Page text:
Interview With Gerard M Burns and His Brush With Inspiration

Last week I was invited to attend a very special exhibition at The GCU (Glasgow Caledonian University  - Soho Campus) A Brush with
Inspiration A series of Portraits by Gerard Burns of Glasgow Scotland, and what an event it was.

After meeting a large portion of the Burn’s family  - Mother, Son’s, Sister, Cousin’s I was heart struck and touched deeply by the show of
affection and love for this very special person.
Gerard is honest and genuine two qualities I admire and cherish in people and something I don't come across often in a town that can be filled
with posers and pretentious numnuts. Sorry NY but you know its true and these people I mention shame on you and please take note in the
following and do the right thing from here on in.

I knew immediately that an interview was in order because this was no accident and  these people were here to support Gerard for some very
important reasons, and were not just talking about family and friends were talking  major celebrities  heads of state educational institutions and
well just an overall turnout of powerful people.

Gerard Burns is an artist and was also a teacher back in Glasgow Scotland, but now hes painting full time and thank god. His portraits are
real  - so real they carry a ghostly quality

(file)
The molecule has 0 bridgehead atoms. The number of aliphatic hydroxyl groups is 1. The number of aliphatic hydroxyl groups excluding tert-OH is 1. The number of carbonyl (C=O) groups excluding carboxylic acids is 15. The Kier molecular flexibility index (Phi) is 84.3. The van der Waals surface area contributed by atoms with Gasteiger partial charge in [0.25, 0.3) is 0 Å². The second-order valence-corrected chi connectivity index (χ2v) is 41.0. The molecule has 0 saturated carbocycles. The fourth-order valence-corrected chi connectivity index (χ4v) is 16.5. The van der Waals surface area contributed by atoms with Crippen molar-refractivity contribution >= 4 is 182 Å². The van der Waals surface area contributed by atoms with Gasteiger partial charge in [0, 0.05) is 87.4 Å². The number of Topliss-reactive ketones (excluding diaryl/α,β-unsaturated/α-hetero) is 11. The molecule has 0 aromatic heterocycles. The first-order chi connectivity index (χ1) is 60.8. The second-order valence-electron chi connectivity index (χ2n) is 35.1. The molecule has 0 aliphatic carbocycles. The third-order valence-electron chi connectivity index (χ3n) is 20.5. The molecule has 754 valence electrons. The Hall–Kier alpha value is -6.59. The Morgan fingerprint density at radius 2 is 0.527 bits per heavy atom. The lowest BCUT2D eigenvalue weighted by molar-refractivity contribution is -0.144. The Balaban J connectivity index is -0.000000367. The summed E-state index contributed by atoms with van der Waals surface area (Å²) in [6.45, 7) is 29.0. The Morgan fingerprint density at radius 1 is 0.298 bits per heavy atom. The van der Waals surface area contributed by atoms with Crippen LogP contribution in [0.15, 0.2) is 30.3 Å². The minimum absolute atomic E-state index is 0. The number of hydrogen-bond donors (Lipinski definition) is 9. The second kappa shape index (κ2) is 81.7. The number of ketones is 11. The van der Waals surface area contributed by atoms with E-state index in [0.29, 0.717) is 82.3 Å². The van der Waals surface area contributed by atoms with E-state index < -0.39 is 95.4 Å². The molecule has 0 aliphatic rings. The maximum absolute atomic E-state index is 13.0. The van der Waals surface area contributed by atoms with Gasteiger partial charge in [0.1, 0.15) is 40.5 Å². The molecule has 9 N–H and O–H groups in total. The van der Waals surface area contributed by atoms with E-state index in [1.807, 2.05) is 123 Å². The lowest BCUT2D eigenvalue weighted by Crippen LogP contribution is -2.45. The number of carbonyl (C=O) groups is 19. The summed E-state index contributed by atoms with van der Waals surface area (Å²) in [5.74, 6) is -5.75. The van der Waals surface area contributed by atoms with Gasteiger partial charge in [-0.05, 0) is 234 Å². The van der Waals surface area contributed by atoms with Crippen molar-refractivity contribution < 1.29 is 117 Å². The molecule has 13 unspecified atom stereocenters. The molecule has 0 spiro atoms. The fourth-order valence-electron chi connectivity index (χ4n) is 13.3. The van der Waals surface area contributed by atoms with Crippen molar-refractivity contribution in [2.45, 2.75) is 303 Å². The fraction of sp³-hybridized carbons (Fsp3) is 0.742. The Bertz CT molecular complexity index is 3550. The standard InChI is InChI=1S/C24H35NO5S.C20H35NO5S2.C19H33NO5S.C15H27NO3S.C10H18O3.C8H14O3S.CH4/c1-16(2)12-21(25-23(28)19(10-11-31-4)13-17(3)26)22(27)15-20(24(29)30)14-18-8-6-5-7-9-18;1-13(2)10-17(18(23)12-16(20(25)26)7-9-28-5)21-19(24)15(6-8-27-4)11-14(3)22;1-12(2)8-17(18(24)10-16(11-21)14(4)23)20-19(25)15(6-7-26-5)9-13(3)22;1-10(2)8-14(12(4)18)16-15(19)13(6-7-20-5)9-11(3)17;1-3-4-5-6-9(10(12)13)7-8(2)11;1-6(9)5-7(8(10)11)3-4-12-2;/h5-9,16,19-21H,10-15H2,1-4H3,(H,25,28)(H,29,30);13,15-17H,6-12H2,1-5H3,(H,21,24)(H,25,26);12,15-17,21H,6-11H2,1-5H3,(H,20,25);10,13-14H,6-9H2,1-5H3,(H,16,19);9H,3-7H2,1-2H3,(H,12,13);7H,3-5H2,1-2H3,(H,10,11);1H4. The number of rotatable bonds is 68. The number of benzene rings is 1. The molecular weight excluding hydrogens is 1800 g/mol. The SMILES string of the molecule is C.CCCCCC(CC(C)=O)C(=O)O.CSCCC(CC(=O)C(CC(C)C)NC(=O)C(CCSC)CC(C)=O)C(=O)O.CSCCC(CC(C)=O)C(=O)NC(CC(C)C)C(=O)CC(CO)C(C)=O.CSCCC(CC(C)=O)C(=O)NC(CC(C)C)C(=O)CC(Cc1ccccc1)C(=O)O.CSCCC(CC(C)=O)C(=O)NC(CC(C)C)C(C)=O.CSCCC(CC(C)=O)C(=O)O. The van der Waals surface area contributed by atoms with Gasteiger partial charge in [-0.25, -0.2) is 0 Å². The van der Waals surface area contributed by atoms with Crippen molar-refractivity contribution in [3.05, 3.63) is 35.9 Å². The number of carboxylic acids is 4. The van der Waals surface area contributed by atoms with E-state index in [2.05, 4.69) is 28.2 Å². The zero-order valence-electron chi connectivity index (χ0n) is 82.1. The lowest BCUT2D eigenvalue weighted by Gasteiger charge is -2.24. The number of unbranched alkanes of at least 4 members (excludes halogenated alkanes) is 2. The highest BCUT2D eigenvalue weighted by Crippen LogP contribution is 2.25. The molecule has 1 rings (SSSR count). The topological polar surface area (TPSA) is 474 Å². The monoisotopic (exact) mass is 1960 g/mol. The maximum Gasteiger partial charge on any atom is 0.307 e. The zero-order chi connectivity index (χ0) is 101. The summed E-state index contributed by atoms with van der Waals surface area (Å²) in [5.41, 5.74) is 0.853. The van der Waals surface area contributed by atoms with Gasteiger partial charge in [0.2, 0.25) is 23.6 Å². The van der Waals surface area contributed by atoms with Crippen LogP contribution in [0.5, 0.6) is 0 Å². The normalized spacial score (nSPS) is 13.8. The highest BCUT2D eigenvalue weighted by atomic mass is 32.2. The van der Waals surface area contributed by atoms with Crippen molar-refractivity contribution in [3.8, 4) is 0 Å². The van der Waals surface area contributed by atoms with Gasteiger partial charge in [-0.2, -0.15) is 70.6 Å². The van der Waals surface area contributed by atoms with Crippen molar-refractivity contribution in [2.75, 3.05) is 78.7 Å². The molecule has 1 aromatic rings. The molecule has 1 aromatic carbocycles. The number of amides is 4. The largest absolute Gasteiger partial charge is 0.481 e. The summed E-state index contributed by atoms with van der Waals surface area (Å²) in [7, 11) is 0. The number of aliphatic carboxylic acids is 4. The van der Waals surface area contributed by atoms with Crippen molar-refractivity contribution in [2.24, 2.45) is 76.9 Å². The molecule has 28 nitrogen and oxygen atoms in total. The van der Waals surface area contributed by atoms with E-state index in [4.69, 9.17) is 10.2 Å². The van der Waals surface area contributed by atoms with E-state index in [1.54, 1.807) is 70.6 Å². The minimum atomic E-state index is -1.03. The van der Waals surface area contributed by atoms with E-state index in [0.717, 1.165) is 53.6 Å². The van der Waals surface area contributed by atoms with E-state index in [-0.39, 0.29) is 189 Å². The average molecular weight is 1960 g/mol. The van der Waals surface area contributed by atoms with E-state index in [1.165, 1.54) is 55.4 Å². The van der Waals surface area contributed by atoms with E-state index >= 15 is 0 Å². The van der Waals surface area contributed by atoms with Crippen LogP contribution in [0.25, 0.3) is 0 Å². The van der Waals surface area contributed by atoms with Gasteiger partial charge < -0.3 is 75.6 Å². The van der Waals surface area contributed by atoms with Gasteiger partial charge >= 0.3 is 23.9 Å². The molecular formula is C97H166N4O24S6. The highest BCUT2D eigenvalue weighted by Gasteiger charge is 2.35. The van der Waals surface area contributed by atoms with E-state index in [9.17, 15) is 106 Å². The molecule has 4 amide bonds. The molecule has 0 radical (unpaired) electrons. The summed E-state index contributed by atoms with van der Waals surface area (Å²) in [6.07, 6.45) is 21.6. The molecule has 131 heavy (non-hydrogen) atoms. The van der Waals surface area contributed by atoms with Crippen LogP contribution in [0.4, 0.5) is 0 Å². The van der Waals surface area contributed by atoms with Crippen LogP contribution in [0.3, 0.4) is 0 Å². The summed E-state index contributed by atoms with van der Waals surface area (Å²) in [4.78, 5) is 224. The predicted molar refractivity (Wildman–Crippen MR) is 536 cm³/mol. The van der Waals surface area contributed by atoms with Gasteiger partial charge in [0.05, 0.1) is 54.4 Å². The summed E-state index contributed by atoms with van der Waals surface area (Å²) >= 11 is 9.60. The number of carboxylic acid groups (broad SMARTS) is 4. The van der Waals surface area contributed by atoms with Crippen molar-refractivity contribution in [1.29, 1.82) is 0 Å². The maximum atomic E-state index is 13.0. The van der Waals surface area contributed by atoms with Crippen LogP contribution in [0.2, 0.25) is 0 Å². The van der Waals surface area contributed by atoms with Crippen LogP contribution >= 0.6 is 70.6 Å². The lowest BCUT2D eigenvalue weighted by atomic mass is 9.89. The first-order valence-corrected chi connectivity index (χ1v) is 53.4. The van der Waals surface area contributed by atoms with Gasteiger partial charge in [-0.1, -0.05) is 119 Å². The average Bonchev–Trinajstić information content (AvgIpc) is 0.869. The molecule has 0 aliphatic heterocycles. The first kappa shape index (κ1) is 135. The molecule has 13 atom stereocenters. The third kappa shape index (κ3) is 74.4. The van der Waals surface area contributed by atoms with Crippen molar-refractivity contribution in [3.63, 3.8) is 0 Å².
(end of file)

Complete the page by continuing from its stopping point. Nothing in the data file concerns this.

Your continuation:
like the Hollywood horror movies of yesteryear where the eyes in the paintings follow you.
Or at least that was one of my many responses to these incredible portraits.

Spirituality  - yes thats a better way to express my feelings about his work.
There is a spiritual quality to these works that brings them to life.

I had the chance to sit down for an intimate and private interview with Gerard a few days after the opening exhibition at The GCU.
I do hope you enjoy it as much as I did.

He opened our conversation with a bit of Philosophy.

Gerard Burns: Im a great believer in the whole notion of thresholds.
Especially when art gallery’s are concerned. Its a very big deal to for people to cross them
(The Door to the GCU was wide open to the public on a Sunday afternoon in Soho and we stood at the top of the steps looking at the people
walking by when he opened with this)

TNYO: I agree 100% and I usually don't have a huge problem with thresholds but once in a while I will hesitate depending on the

Gerard Burns: Absolutely and if its something you don't have to do… its fifty -  fifty so you miss the opportunity of someone coming in just
for the sake of the door being open but Spring is here and the weather should be good for the next five days so it should be perfect.

TNYO: So Gerard you live in NY city?

Gerard Burns: No, no I live in Glasgow Scotland.

TNYO: Oh you mentioned you were moving apts so I thought you lived here.

Gerard Burns: No were renting while we are here for the next few weeks.

TNYO: So please tell me about your art, how did you get started, how long have you been painting and drawing?